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Nursing

High Demand and Diverse Career Track

Nursing

High Demand and Diverse Career Track

Nursing

High Demand and Diverse Career Track

About

The Skagit Valley College Nursing Program is approved by the Washington Nursing Care Quality Assurance Commission and accredited by the Accreditation Commission for Education in Nursing (ACEN)

Washington State Department of Health

WA State Nursing Care Quality Assurance Commission

WA State Department of Health – NCQAC
111 Israel Road S.E., Tumwater, WA
Mailing Address: PO Box 47864
Olympia, WA 98504-7877
Phone: 360.236.4700 (call center)
Fax: 360.236.4738
Email: [email protected]

Washington State Department of Health

Accreditation Commission for Education in Nursing

3390 Peachtree Road NE, Suite 1400
Atlanta, GA 30326
Telephone: 404.975.5000
Fax 404.975.5020
ACEN Website

Washington State Department of Health

WA State Nursing Care Quality Assurance Commission

WA State Department of Health – NCQAC
111 Israel Road S.E., Tumwater, WA
Mailing Address: PO Box 47864
Olympia, WA 98504-7877
Phone: 360.236.4700 (call center)
Fax: 360.236.4738
Email: [email protected]

Washington State Department of Health

Accreditation Commission for Education in Nursing

3390 Peachtree Road NE, Suite 1400
Atlanta, GA 30326
Telephone: 404.975.5000
Fax 404.975.5020
ACEN Website

Program Learning Outcomes

The nursing philosophy supports the student learner outcomes of Human Flourishing, Nursing Judgment, Professional Identity and Spirit of Inquiry.

Human Flourishing: Advocate for patients and families in ways that promote their self-determination, integrity, and ongoing growth as human beings.

Nursing Judgment: Make judgments in practice, substantiated with evidence, that integrate nursing science in the provision of safe, quality care and promote the health of patients within a family and community context.

Professional Identity: Implement one’s role as a nurse in ways that reflect integrity, responsibility, ethical practices, and an evolving identity as a nurse committed to evidence-based practice, caring, advocacy, and safe, quality care for diverse patients within a family and community context.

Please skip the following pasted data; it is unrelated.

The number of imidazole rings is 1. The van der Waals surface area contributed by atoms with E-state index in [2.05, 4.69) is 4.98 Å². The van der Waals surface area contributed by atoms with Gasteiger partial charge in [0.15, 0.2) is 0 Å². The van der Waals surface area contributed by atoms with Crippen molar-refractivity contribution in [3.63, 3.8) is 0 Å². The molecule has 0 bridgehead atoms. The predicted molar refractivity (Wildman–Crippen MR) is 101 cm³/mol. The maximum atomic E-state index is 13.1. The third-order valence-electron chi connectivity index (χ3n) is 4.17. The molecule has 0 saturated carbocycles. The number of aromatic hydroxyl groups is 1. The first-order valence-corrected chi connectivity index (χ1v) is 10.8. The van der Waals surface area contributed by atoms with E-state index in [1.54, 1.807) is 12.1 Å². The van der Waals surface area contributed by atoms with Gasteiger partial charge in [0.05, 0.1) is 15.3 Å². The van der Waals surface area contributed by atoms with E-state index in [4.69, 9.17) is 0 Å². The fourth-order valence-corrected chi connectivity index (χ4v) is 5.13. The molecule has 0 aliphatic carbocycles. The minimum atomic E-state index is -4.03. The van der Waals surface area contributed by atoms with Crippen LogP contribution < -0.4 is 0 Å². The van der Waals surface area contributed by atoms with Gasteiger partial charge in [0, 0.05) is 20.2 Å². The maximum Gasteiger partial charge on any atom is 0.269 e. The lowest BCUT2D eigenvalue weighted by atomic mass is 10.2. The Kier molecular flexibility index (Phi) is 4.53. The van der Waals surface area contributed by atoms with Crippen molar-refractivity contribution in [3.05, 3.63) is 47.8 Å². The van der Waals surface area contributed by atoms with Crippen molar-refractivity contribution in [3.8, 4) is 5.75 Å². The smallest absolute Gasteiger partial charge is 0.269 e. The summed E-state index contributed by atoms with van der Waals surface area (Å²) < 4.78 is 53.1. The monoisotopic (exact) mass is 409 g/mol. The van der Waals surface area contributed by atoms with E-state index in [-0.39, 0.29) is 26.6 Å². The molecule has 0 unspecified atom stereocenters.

Spirit of Inquiry: Examine the evidence that underlies clinical nursing practice to challenge the status quo, question underlying assumptions, and offer new insights to improve the quality of care for patients, families, and communities.

The nursing process is foundational to the curricular framework defined by the National League for Nursing (2010) and adopted by Skagit Valley College ADN program. The nursing process consists of Assessment, Diagnosis, Planning, Implementation and Evaluation.

Student Achievement Data

2019–2020 Academic Year (July 1, 2019–June 30, 2020)

Program Outcome Expected Level of Achievement Actual Level of Achievement
First time pass rate on National Council Licensure Exam for Nurses (NCLEX) The pass rate for the NCLEX-RN exam will be at least 80% for all first-time test-takers. 98%
Program Completion Rate The program completion rate will be greater than 80% (percentage of students completing within 150% of program length). 85%

Nursing Program Curriculum Design

The curriculum design reflects the nursing mission, philosophy, and program objectives. Faculty adopted the NLN Core Components and Competencies for Associate Degree Graduates (NLN 2010) as the organizing framework for the program. Each component was defined by SVC faculty and competencies for each course and for SVC ADN students were developed. The curriculum design provides the foundation for nursing theory course content, laboratory experiences on campus, laboratory experiences in clinical setting, and evaluation of student learning.

Nursing Essential Skills
Students planning to entery any of the nursing programs need to be aware of the essential skills required of the successful nurse. The essential skills are the expectations upon which clinical performance is based for all levels of nursing. Nursing students are expected to demonstrate these skills and characteristics in the classroom, campus lab sessions, and clinical rotations.
Risks and Hazards